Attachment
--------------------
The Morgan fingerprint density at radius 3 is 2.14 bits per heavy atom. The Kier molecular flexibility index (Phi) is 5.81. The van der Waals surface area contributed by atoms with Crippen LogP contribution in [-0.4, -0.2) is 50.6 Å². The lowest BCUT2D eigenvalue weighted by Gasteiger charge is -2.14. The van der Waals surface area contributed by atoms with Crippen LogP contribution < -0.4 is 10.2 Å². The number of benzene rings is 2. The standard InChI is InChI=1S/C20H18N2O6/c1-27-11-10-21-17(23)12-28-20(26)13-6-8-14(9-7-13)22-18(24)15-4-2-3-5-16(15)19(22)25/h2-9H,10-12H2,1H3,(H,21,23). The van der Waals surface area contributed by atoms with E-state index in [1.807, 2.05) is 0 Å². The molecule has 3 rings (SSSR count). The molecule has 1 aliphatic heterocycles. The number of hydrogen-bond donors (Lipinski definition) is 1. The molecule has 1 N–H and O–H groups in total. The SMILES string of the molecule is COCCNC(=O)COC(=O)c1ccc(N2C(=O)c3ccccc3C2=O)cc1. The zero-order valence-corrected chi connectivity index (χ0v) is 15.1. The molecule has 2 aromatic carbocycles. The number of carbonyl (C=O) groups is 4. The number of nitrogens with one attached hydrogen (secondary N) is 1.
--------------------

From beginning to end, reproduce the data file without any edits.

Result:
The Morgan fingerprint density at radius 3 is 2.14 bits per heavy atom. The Kier molecular flexibility index (Phi) is 5.81. The van der Waals surface area contributed by atoms with Crippen LogP contribution in [-0.4, -0.2) is 50.6 Å². The lowest BCUT2D eigenvalue weighted by Gasteiger charge is -2.14. The van der Waals surface area contributed by atoms with Crippen LogP contribution < -0.4 is 10.2 Å². The number of benzene rings is 2. The standard InChI is InChI=1S/C20H18N2O6/c1-27-11-10-21-17(23)12-28-20(26)13-6-8-14(9-7-13)22-18(24)15-4-2-3-5-16(15)19(22)25/h2-9H,10-12H2,1H3,(H,21,23). The van der Waals surface area contributed by atoms with E-state index in [1.807, 2.05) is 0 Å². The molecule has 3 rings (SSSR count). The molecule has 1 aliphatic heterocycles. The number of hydrogen-bond donors (Lipinski definition) is 1. The molecule has 1 N–H and O–H groups in total. The SMILES string of the molecule is COCCNC(=O)COC(=O)c1ccc(N2C(=O)c3ccccc3C2=O)cc1. The zero-order valence-corrected chi connectivity index (χ0v) is 15.1. The molecule has 2 aromatic carbocycles. The number of carbonyl (C=O) groups is 4. The number of nitrogens with one attached hydrogen (secondary N) is 1.